The New York Rangers and Los Angeles Kings may need a little time to feel each other out when they meet in the 2014 Stanley Cup Final.
Not only have the Rangers and Kings not played each other in more than six months, they haven't met in the Stanley Cup Playoffs since New York's 3-1 series victory in the best-of-5 first round in 1981. Their only other playoff meeting was in 1979, when the Rangers swept a best-of-3 preliminary-round series.
The Rangers and Kings concluded their two-game season series before Thanksgiving, with each team winning in the other's building. The Rangers came to Staples Center for their second game of the season and left with a 3-1 victory that featured a 160-foot shorthanded goal by New York defenseman Ryan McDonagh in the third period on a clearing attempt that bounced past the pad of Kings goaltender Jonathan Quick.
The Kings got a measure of revenge Nov. 17, winning 1-0 at Madison Square Garden. Since-traded backup goaltender Ben Scrivens outplayed New York's Henrik Lundqvist by stopping all 37 shots he faced, making rookie Tyler Toffoli's second-period goal stand up for the win.
Center Mike Richards set up both Kings goals against Lundqvist and the Rangers this season. Center Brad Richards had two of New York’s three goals against Los Angeles; Rick Nash assisted on each.
The series features two of the NHL's top goaltenders. Lundqvist is 3-4-1 all-time against the Kings, allowing 20 goals in eight games. Quick, a native of Milford, Connecticut, about 60 miles from Madison Square Garden, is 2-1-0 in his career against the Rangers, allowing six goals in his three appearances.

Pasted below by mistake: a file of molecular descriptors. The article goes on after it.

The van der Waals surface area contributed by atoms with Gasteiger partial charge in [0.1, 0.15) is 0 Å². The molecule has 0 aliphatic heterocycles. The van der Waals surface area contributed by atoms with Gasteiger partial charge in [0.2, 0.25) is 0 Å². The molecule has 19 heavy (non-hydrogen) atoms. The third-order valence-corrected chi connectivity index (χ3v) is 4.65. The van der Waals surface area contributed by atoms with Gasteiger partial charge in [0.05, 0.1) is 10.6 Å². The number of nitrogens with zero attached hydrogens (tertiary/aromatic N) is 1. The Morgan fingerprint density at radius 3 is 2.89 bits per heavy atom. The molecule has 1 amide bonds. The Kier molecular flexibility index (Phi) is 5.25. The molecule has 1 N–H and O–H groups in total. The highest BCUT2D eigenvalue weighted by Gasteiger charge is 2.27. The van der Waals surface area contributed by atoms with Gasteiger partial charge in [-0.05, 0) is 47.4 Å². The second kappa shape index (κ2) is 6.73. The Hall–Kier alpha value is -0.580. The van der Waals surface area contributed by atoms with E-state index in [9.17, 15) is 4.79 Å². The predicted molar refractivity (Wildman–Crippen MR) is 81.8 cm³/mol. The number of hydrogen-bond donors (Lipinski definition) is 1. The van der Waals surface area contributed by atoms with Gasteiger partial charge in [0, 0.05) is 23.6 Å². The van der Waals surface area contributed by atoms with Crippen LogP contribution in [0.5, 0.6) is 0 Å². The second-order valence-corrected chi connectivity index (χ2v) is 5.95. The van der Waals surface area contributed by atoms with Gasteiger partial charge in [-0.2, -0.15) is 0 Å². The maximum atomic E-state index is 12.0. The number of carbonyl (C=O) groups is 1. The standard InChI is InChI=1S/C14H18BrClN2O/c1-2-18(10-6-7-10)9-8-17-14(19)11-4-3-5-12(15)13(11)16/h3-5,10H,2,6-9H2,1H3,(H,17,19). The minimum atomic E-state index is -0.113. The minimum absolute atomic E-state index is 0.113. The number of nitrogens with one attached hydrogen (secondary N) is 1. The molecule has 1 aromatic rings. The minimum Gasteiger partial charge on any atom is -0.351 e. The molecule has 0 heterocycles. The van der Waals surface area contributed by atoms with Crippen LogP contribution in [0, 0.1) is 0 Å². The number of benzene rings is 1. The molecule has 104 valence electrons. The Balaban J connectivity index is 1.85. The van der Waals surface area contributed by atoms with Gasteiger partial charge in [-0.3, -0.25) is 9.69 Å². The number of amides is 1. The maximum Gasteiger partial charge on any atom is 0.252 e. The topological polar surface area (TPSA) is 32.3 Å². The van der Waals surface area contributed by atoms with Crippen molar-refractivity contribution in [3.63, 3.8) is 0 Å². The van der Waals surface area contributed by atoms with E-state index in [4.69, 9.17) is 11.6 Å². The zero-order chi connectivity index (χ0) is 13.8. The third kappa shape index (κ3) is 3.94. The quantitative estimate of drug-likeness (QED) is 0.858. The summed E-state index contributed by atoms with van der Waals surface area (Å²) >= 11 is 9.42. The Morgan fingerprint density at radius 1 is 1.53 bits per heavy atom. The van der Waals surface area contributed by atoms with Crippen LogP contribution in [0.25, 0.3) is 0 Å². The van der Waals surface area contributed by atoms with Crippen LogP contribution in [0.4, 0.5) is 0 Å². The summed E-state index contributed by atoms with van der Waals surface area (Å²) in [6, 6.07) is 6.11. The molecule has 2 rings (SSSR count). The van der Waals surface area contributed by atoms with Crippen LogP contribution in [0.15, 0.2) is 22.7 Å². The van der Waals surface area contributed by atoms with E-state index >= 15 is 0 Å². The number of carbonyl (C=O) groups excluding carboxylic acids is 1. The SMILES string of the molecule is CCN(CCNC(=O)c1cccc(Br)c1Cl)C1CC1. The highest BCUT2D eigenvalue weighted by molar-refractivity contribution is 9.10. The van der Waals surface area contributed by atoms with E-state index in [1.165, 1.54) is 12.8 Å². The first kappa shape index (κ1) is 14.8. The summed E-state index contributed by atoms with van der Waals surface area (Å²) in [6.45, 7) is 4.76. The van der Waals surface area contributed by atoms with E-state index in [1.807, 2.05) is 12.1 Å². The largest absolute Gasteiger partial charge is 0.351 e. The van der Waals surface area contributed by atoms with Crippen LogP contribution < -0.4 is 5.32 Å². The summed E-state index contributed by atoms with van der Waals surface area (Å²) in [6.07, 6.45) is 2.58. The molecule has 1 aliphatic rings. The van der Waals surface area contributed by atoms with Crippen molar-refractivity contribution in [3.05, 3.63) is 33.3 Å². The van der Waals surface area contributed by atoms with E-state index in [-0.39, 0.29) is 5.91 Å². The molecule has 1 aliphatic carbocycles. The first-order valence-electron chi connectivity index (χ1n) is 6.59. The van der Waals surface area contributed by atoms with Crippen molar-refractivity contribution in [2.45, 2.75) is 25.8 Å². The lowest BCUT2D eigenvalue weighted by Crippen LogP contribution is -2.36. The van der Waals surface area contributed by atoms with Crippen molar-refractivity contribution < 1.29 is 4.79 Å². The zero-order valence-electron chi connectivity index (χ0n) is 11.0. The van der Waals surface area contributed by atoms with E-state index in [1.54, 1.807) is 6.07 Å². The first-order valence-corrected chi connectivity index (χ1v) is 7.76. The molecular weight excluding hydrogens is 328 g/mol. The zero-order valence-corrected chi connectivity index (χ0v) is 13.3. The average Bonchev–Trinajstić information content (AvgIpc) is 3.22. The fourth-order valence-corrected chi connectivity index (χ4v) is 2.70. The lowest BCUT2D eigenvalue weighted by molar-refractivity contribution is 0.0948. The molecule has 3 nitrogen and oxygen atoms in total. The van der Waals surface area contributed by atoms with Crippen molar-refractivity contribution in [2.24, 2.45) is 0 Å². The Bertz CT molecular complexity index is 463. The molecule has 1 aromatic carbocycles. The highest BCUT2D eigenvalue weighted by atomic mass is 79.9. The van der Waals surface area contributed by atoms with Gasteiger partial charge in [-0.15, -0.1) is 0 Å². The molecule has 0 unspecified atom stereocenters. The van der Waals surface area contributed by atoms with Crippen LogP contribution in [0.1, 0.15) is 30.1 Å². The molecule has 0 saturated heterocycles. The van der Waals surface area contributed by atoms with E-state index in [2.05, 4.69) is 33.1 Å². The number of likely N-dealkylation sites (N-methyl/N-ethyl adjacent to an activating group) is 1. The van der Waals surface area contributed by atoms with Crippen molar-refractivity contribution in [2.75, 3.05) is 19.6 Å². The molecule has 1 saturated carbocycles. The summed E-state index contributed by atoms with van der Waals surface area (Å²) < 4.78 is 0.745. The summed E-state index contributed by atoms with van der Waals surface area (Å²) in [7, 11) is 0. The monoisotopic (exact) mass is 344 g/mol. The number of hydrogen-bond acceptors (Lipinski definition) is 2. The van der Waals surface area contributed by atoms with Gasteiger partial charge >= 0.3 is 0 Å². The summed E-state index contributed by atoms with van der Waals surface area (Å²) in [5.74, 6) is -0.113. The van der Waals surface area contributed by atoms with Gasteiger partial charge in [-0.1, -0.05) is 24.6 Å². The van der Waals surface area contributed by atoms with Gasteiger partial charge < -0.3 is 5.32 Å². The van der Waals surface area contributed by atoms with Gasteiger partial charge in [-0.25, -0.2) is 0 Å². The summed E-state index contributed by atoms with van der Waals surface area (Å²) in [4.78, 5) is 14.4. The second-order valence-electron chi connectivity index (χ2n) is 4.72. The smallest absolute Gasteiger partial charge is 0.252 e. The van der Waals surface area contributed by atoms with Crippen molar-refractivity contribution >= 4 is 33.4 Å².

Each team has one player who spent a substantial part of his career with the other.
Kings forward Marian Gaborik, who leads all players in goals in the playoffs, spent nearly five seasons with the Rangers before being dealt to the Columbus Blue Jackets at the NHL Trade Deadline last spring. The Blue Jackets traded him to the Kings in March.
Rangers forward Brian Boyle was the Kings' first-round pick (No. 26) in the 2003 NHL Draft and spent pieces of his first two NHL seasons with Los Angeles after turning pro. The Rangers acquired him at the 2009 NHL Draft, and he's spent the past five seasons in New York.
Rangers forward Daniel Carcillo, who's serving a 10-game suspension, was acquired from the Kings at midseason.
The Rangers are 66-44-16-1 all-time against the Kings in the regular season. The teams have played each other nine times since 2003, and Los Angeles is 5-2-2 in those games, including an overtime victory in Stockholm, Sweden, on the first weekend of the 2011-12 season. The teams have split their past 12 games in Los Angeles, where the series will begin Wednesday (8 p.m. ET; NBC, CBC, RDS).